‘In the Honeycomb of stories’
K G Subramanyan
January – February 2018

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Art Musings will showcase the works of the legendary artist K G Subramanyan in an exhibition that opens at the gallery on 31 January 2018. The exhibition features over 30 works – including drawings, gouaches and reverse paintings on acrylic sheets – representing over five decades of his artistic production, from 1963 to 2014.

In the catalogue essay accompanying this exhibition, the poet and cultural theorist Ranjit Hoskote writes, “KG Subramanyan (1924-2016) was a seminal artist and pedagogue who left his formative imprint on postcolonial Indian art. His works transit seamlessly between object and illusion, people and their distorted mirror images, private occasions and public spaces. Vignettes from the boudoir are intercut with scenes from the marketplace. The lady at her toilette is never far away from the hawker peddling her wares. What we know of Subrahmanyan as a suave critic, a legendary teacher, and a man of sardonic, sometimes cutting humour, can sometimes divert us from the substance of his art – which delves playfully into the secret lives that we conceal behind the public masks we present to the world.”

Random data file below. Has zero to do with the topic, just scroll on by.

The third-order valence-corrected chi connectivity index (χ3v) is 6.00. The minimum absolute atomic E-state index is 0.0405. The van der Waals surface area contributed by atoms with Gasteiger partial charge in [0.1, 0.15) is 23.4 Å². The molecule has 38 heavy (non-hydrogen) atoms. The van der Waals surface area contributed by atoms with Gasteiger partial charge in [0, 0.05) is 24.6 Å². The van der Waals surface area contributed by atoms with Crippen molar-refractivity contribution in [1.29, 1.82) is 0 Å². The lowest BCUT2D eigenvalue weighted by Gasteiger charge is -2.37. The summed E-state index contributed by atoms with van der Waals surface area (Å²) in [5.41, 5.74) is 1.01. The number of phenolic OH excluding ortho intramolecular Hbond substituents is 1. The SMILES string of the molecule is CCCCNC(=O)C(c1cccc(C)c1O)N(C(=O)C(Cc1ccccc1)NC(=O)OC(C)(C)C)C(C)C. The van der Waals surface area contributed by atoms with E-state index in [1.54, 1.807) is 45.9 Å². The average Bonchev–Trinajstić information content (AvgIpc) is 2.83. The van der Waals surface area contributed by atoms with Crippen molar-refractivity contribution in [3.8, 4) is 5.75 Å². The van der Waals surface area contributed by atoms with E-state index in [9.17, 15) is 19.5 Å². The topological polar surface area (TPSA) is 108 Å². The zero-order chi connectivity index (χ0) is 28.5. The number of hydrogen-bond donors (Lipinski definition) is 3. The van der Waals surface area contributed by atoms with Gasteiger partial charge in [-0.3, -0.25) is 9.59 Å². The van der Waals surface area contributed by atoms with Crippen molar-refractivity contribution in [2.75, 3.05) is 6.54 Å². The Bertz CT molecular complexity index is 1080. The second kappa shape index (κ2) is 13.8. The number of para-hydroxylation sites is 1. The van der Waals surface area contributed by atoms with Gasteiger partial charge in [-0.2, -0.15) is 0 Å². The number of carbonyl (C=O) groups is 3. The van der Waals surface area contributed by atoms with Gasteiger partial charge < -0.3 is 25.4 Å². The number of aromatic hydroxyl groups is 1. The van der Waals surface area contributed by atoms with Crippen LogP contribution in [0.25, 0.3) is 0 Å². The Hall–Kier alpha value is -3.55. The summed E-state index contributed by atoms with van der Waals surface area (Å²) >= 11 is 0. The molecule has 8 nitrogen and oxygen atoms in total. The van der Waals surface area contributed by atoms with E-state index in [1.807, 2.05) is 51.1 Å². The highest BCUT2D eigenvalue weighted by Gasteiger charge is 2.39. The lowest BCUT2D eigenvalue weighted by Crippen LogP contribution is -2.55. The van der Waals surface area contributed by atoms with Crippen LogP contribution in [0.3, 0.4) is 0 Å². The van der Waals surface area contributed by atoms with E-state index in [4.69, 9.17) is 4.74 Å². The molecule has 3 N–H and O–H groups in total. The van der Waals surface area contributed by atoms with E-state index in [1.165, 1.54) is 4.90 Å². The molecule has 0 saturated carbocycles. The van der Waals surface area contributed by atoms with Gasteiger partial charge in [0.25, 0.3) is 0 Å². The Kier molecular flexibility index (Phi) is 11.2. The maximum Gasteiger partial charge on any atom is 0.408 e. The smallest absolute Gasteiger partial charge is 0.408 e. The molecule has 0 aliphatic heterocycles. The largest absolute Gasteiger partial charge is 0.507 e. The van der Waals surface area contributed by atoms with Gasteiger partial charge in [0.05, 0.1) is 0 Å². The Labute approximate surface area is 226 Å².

As part of the Mumbai Gallery Weekend, Art Musings will host a walk-through on Saturday, 3 February 2018, between the distinguished artist Sudhir Patwardhan and Ranjit Hoskote on the art and legacy of KG Subramanyan, his impact on several generations of Indian artists and his continuing relevance as a major thinker.

Sakti Burman ‘In The Presence Of Another Sky’ Ranjit Hoskote

Sakti Burman | ‘In The Presence Of Another Sky’ | Ranjit Hoskote

In the Presence of Another Sky traces the nearly seven-decade-long arc of Sakti Burman’s career, situating the artist in various contexts, including Indian modernism, the School of Paris, the sumptuous background of the Renaissance and the Baroque, the enchantments of commedia dell’arte,the turbulence of a Europe wrestling with questions of migration and an India vexed by rival claims on identity.Ranjit Hoskote, poet, cultural theorist and curator, adapts the literary and cinematic techniques of montage to tell this story, not in chronological order, but by reference to Burman’s lifeworld, distributed across France and India, and his varied emotional and intellectual investments, whether in the art of Ajanta and Pompeii, his childhood memories of festivity, or the talismanic power of the Kalighat gouaches and Dokhra objects he collects. This book maps, without simply replicating, the mise-en-scene of the eponymous retrospective of Burman’s work, held at the National Gallery of Modern Art, Mumbai, in 2017.